BBC NEWS Americas Africa Europe Middle East South Asia Asia Pacific
BBCi NEWS   SPORT   WEATHER   WORLD SERVICE   A-Z INDEX     

BBC News World Edition
 You are in: UK: Politics  
News Front Page
Africa
Americas
Asia-Pacific
Europe
Middle East
South Asia
UK
England
N Ireland
Scotland
Wales
Politics
Education
Business
Entertainment
Science/Nature
Technology
Health
-------------
Talking Point
-------------
Country Profiles
In Depth
-------------
Programmes
-------------
BBC Sport
BBC Weather
SERVICES
-------------
EDITIONS
Wednesday, 10 July, 2002, 14:51 GMT 15:51 UK
Prime Minister's Questions
BBC News Online's Mark Davies gives his instant view on the winners and losers during Tony Blair's weekly grilling in the House of Commons.

Iain Duncan Smith said he knew "the pope was meant to be infallible but I didn't know the prime minister was," prompting laughter, and a little incredulity from MPs.

"Do you know that each one of us have all had attempts on our lives in the past by both bomb and bullet and....the authorities have refused, in some cases, to make any provisional security for those MPs and have lavishly given security provision to many members of paramilitary organisations" - Dr Ian Paisley

Anne McIntosh, the Conservative MP for Vale of York, asked a tricky question of the prime minister on the Eurotunnel.

She was about the only MP to give the prime minister a tough moment during his half hour in the spotlight.

Iain Duncan Smith went on the offensive over the new drug policy, focusing on the resignation of the drug czar Keith Hellawell.

He then made accusations against Blair over the restrictions on care homes.

An increase in applications made by Scottish students for university formed the basis of Liberal Democrat leader Charles Kennedy's question.

Other issues raised by MPs included lack of affordable housing in London and the South East; the G8 Summit and the removal of weapons of mass destruction; homeless families; drug sniffer dogs.

Labour MP Irene Adams came up with a question-cum-advert inviting praise for Glasgow Airport, prompting Mr Blair to quip: "That's a tough one, but I am going to answer it."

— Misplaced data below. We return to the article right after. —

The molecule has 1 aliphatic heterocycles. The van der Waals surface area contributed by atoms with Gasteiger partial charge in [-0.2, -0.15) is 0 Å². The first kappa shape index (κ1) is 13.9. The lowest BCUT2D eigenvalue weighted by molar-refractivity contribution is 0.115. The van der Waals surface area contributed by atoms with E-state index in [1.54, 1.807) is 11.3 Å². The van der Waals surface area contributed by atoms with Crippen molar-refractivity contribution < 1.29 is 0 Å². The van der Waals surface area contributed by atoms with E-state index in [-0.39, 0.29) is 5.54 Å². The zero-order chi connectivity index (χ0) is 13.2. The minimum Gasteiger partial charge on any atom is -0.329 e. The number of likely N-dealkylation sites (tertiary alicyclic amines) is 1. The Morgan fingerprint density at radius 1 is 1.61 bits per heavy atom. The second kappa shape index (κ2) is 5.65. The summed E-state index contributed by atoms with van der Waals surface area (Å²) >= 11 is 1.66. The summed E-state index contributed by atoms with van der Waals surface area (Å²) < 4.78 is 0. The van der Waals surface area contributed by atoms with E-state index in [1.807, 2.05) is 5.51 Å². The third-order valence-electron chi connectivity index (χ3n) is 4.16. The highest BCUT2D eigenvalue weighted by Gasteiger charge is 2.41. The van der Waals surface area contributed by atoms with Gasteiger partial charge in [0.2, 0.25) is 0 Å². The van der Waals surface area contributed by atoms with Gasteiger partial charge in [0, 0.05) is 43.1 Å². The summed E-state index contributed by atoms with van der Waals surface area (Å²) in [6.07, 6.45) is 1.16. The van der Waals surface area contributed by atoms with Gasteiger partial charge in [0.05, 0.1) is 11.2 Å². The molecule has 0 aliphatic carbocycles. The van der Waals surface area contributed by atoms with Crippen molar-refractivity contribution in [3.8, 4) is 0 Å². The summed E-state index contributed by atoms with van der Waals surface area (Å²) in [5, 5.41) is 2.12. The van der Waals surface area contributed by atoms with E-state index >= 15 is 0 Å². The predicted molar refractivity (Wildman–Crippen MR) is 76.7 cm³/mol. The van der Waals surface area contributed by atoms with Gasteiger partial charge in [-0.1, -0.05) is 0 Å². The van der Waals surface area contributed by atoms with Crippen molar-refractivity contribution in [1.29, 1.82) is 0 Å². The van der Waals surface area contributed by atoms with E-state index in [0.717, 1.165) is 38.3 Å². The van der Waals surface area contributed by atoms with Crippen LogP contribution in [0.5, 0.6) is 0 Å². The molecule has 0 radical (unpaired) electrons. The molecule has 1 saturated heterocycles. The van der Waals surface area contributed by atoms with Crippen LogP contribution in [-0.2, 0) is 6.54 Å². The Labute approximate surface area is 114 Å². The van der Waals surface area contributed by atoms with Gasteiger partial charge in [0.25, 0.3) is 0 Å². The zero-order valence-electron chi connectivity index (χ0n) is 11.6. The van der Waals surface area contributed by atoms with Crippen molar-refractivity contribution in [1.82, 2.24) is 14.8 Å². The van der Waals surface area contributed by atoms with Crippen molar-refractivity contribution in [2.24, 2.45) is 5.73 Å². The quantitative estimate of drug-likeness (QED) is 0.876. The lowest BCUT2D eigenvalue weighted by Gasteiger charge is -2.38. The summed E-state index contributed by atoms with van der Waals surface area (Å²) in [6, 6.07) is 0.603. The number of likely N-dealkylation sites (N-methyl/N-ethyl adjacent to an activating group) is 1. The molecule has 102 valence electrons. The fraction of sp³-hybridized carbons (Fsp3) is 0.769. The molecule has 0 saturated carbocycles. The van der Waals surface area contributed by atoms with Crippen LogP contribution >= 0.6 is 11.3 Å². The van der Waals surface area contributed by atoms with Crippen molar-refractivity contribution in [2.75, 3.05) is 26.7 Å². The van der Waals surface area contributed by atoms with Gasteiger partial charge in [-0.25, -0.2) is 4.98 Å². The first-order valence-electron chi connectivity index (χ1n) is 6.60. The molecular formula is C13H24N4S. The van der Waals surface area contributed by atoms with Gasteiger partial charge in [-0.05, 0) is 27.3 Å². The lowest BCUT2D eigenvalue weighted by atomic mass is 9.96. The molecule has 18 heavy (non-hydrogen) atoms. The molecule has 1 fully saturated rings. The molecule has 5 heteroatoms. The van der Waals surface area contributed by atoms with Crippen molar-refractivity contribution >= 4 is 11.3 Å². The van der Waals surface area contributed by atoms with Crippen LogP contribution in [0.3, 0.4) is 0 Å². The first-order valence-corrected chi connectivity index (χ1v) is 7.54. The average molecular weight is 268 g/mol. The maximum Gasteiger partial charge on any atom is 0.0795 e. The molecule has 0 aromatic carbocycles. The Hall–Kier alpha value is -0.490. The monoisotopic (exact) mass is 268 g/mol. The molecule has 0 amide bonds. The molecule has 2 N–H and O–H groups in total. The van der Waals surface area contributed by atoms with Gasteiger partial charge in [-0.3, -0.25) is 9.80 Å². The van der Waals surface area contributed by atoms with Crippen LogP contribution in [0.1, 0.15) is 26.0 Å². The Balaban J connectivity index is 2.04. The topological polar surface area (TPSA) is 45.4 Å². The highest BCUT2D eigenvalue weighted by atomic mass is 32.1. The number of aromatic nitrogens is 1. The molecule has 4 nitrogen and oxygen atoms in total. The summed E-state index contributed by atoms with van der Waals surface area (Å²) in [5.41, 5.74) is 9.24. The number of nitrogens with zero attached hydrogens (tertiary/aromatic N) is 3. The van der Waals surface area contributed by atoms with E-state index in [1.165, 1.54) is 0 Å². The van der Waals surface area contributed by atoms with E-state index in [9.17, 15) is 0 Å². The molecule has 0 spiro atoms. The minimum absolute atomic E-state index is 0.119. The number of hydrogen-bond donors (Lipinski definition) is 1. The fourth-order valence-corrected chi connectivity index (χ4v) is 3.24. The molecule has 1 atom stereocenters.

Claire Curtis-Thomas also gets her name taken for asking about the Formby arts festival, an event about which the prime minister clearly knew, with some justification, absolutely nothing.

There was a sense of the end of term approaching in the Commons.

Sure, there is one big exam to go, with the comprehensive spending review to be unveiled on Monday.

But after that MPs know that the summer break beckons. And it was a low key, slightly drab, question time as a result.

It also had a distinctly Scottish feel with questions about Glasgow Airport, Scottish jobs, and Scottish students.

Not to mention the introduction of a drugs detector sniffer dog in the Shetlands.

Chuckling chancellor

But, of course, the Scot with the most important message, Gordon Brown, was sitting quietly next to Mr Blair.

If all eyes were on the prime minister, a few will also have strayed to the chancellor as they wonder how he will allocate cash to each government department next week.

Mr Brown was chuckling away as the session began. By the end he looked glum and began examining his fingernails. So, no change there then.

Significant points? Mr Blair laid the foundations for news of a big house building programme in the chancellor's statement next week.

Tory leader Iain Duncan Smith focused on drugs policy and the downgrading of cannabis.

The Conservatives see scope in the issue in terms of creating clear blue water between the two main parties on the issue.

Sidelined czar

But they also risk scuppering their own other moves towards the centre ground.

And Mr Duncan Smith failed to make things too uncomfortable for Mr Blair as he asked about the resignation of former drugs "czar" Keith Hellawell.

But nor was Mr Blair exactly convincing during his exchanges with the Tory leader.

The verdict? A one-all draw and not a very exciting one at that.

Other than that it was 30 minutes filled with MPs giving their constituencies a name check ahead of the summer break.

We had Blackpool, the Medway towns, Formby, Dundee, Stockton and numerous others, all in the guise of "questions".

Anyone watching would be justified in thinking that if they had a chance to question the prime minister they'd probably do rather better. It was not the Commons at its best.


Do you agree with Mark?

Send us your comments:
Name:

Your E-mail Address:


Country:

Comments:

Disclaimer: The BBC will put up as many of your comments as possible but we cannot guarantee that all e-mails will be published. The BBC reserves the right to edit comments that are published.

Week-by-week

E-mail this story to a friend



© BBC ^^ Back to top

News Front Page | Africa | Americas | Asia-Pacific | Europe | Middle East |
South Asia | UK | Business | Entertainment | Science/Nature |
Technology | Health | Talking Point | Country Profiles | In Depth |
Programmes